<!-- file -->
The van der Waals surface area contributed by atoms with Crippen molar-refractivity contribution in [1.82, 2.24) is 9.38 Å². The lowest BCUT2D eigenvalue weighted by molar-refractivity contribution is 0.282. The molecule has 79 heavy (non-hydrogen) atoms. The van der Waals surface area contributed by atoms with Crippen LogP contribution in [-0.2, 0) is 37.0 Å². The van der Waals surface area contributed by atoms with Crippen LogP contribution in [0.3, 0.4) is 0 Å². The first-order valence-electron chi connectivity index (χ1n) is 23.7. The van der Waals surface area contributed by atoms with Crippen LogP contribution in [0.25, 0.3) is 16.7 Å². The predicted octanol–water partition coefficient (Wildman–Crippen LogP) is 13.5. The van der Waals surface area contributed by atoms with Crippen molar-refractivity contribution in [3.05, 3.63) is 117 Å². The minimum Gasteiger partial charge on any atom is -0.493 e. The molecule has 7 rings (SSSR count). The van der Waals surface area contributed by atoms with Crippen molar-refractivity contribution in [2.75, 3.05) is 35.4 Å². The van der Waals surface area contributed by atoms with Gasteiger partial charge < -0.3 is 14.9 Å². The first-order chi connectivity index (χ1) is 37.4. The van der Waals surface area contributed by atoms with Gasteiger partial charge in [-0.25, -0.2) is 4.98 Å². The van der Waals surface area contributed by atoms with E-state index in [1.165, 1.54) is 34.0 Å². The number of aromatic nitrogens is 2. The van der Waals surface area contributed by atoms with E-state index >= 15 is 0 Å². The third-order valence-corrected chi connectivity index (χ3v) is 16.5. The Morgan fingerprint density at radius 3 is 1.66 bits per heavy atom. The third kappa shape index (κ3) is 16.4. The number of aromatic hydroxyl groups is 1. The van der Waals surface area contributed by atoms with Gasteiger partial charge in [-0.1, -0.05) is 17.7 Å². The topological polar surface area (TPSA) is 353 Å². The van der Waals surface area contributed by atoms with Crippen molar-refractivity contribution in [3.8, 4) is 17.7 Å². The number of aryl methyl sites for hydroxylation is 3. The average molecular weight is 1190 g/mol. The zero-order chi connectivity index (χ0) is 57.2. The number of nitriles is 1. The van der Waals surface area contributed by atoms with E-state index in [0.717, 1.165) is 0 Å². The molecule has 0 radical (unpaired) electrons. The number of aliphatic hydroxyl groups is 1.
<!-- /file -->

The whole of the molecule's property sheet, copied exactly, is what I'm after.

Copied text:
The van der Waals surface area contributed by atoms with Crippen molar-refractivity contribution in [1.82, 2.24) is 9.38 Å². The lowest BCUT2D eigenvalue weighted by molar-refractivity contribution is 0.282. The molecule has 79 heavy (non-hydrogen) atoms. The van der Waals surface area contributed by atoms with Crippen LogP contribution in [-0.2, 0) is 37.0 Å². The van der Waals surface area contributed by atoms with Crippen LogP contribution in [0.3, 0.4) is 0 Å². The first-order valence-electron chi connectivity index (χ1n) is 23.7. The van der Waals surface area contributed by atoms with Crippen LogP contribution in [0.25, 0.3) is 16.7 Å². The predicted octanol–water partition coefficient (Wildman–Crippen LogP) is 13.5. The van der Waals surface area contributed by atoms with Crippen molar-refractivity contribution in [3.05, 3.63) is 117 Å². The minimum Gasteiger partial charge on any atom is -0.493 e. The molecule has 7 rings (SSSR count). The van der Waals surface area contributed by atoms with Crippen molar-refractivity contribution in [2.75, 3.05) is 35.4 Å². The van der Waals surface area contributed by atoms with Gasteiger partial charge < -0.3 is 14.9 Å². The first-order chi connectivity index (χ1) is 37.4. The van der Waals surface area contributed by atoms with Gasteiger partial charge in [-0.25, -0.2) is 4.98 Å². The van der Waals surface area contributed by atoms with E-state index in [1.165, 1.54) is 34.0 Å². The number of aromatic nitrogens is 2. The van der Waals surface area contributed by atoms with E-state index >= 15 is 0 Å². The third-order valence-corrected chi connectivity index (χ3v) is 16.5. The Morgan fingerprint density at radius 3 is 1.66 bits per heavy atom. The third kappa shape index (κ3) is 16.4. The number of aromatic hydroxyl groups is 1. The van der Waals surface area contributed by atoms with Gasteiger partial charge in [-0.1, -0.05) is 17.7 Å². The topological polar surface area (TPSA) is 353 Å². The van der Waals surface area contributed by atoms with Crippen molar-refractivity contribution in [3.8, 4) is 17.7 Å². The number of aryl methyl sites for hydroxylation is 3. The average molecular weight is 1190 g/mol. The zero-order chi connectivity index (χ0) is 57.2. The number of nitriles is 1. The van der Waals surface area contributed by atoms with E-state index in [0.717, 1.165) is 0 Å². The molecule has 0 radical (unpaired) electrons. The number of aliphatic hydroxyl groups is 1.